Aside from connecting with other people, being part of my current church community has allowed me creative opportunities like never before. During the time I felt little connection to the real world, I would write for myself in a journal because it seemed no one paid attention. Then I started relating to people online and in the real world, then began writing for audiences beyond myself. Eventually I figured out to some degree who I was as an artist and learned to write and share more openly. I’ve had some public performances, which I’ve enjoyed.

As I look back and reminisce, I see how my life is different. During the past 10 years, my life has had several changes, major and minor. There’s a lot more I could write about: of celebration and loss, of new places and experiences, of things learned, and the list goes on. But there are decisions I regret and mental reminders I’d rather forget, things I wish could’ve gone differently, but that is the past and cannot be change. 

I may not have always seen God’s hand during my circumstances or understood why at the time, but I know He has brought me through for a purpose, even if I don’t know what. I may not have always focused on God during these last ten years of transition, but I know He’s watching over me. All I have to do is look back and see how my life has changed from someone who basically wanted to be left alone to someone who is learning to love other people and enjoys being alive.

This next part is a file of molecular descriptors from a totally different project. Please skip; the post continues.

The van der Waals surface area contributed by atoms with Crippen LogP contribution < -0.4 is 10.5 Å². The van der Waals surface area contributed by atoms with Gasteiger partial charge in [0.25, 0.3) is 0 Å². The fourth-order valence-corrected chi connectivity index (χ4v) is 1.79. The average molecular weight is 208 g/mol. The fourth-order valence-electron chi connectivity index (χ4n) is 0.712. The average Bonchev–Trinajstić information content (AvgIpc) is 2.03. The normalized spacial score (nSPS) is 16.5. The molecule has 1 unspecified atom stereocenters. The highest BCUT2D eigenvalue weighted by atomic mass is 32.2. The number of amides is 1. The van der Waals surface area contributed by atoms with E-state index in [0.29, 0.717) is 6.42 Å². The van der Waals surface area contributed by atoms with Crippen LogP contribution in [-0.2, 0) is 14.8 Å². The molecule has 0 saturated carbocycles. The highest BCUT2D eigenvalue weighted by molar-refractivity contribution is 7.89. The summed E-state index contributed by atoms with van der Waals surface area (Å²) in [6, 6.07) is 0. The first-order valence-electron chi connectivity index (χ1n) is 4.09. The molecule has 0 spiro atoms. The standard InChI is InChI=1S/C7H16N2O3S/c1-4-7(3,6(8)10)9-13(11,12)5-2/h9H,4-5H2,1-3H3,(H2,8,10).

Who knows what the next ten years will bring.


The kind in which people ask how you’re doing, and you say “fine/okay” and they say “good” and move on.

There was one older guy I talked with about stuff, but he had passed away shortly before I left.

The Internet is such a wonderfully-interesting tool.

I have a perpetual reminder of my job via tinnitus in my left ear.

I still have issues with sleeping at times, but for the most part I feel more energized than I once did.

What’s the Point of Giving Gifts?

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What do I want for Christmas? What should I get my family? Which store carries what I’m looking for?

This is the time of year when many of us ask those and many other similar questions. From the day after Thanksgiving until Christmas Eve each year, people spend so much time and energy looking for that perfect gift, fighting crowds and traffic to find “the one present they’ll never forget.” But I bet if you ask enough people, they’ve forgotten more gifts than they can remember, especially if they’ve lived long enough. Sure, a gift here or there might stand out in memory, but think back five or ten years. Do you even remember who gave you what or what you gave to other people for Christmas?